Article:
Monday, June 15, 2015

Elizabeth Keckley's Dinwiddie County


Driving south from Petersburg on Boydton Plank Road (US Hwy. 1) in Dinwiddie County several highway markers are encountered on either side of the road. Most of them reference the various Civil War actions that happened along this important supply route into the Cockade City in 1864 and 1865.

However, just south of the town of Dewitt, but before reaching McKinney, a marker sits on the left side of the road and almost on the bank of Sappony Creek which tells the fascinating tale of a mixed race woman who lifted herself from the slave quarter to the White House. Her story is an inspiration for the hard working individual.

Elizabeth Keckley was born to her mother, a slave, and her white master father, Armistead Burwell, in 1818 on Burwell's Dinwiddie County, Virginia plantation. Burwell's wife, likely resentful of Elizabeth's existence, beat young Elizabeth on a number of occasions.

In 1832, as a teenager, Elizabeth was loaned to Armistead Burwell's son Robert, who lived in Chesterfield County. A move to Prince Edward County, where Robert worked for Hampden-Sydney College, and then to Hillsboro, North Carolina, brought Elizabeth a ton of grief, but also widened her world view.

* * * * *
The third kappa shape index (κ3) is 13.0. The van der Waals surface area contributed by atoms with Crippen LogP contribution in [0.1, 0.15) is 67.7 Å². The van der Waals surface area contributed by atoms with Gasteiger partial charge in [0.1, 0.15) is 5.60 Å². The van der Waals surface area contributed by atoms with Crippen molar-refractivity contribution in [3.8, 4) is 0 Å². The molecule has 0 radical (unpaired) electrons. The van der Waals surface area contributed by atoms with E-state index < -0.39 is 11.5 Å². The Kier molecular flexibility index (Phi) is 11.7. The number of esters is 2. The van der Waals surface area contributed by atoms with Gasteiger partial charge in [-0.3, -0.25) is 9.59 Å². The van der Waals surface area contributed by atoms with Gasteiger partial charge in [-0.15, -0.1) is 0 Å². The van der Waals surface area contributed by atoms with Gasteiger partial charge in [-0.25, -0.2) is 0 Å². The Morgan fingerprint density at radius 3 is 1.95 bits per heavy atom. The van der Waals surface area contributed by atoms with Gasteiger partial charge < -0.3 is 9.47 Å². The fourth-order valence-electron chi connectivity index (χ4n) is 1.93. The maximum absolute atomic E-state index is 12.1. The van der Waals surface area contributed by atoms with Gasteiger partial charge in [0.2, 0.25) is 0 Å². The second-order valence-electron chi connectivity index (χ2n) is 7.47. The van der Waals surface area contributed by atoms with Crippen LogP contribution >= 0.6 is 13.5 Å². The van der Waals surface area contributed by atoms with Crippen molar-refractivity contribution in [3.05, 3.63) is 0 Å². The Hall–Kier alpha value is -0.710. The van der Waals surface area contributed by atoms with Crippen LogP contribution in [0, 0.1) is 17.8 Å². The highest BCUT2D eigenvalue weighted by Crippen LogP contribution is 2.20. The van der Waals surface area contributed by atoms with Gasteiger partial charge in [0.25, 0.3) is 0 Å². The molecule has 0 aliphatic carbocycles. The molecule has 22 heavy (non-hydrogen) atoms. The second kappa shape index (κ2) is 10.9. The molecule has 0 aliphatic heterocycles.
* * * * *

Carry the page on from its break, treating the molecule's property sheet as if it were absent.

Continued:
In Hillsboro, Elizabeth became pregnant by a local white man. She named her light complexioned son George. Her years in Hillsboro came to an end when Elizabeth and George were sent to St. Louis to serve a Burwell daughter. In St. Louis Elizabeth was able to earn enough money working as a seamstress to buy her and George's freedom in 1855.


In 1860, Elizabeth and George moved to Baltimore, Maryland, seeking better opportunities. Soon they moved on to Washington DC, where word quickly got out among the various politician's wives about Elizabeth's impressive seamstress skills. Soon she was covered in orders for her beautiful dresses.

Elizabeth met the new first lady Mary Lincoln on the president's inauguration day in 1861. After an interview, Elizabeth was hired to serve as fashion conscious Mary's dressmaker and dresser. During their time together Elizabeth and Mary formed an intriguing friendship. The women likely bonded over, among other things, their shared loss of sons. Keckley's son, George, passed as white and joined a Union Missouri unit, but was tragically killed at the Battle of Wilson's Creek in August 1861. Mary, of course, lost her son Willie while in the White House.

Keckley wrote a book of her life's experience in 1868, which strained her relationship with the ever-sensitive Mary Lincoln. Elizabeth died in 1907, in Washington DC, and was buried in a local cemetery. She was later re-interred in nearby Landover, Maryland.

Elizabeth Keckley's story of overcoming persecution and oppression by hard work and advancement is not all that unique among those whose lives spanned slavery and freedom, but her particular situation, going from slave to working in the Lincoln White House is one that should be better known. And, to think, that story started in Dinwiddie County, Virginia. 

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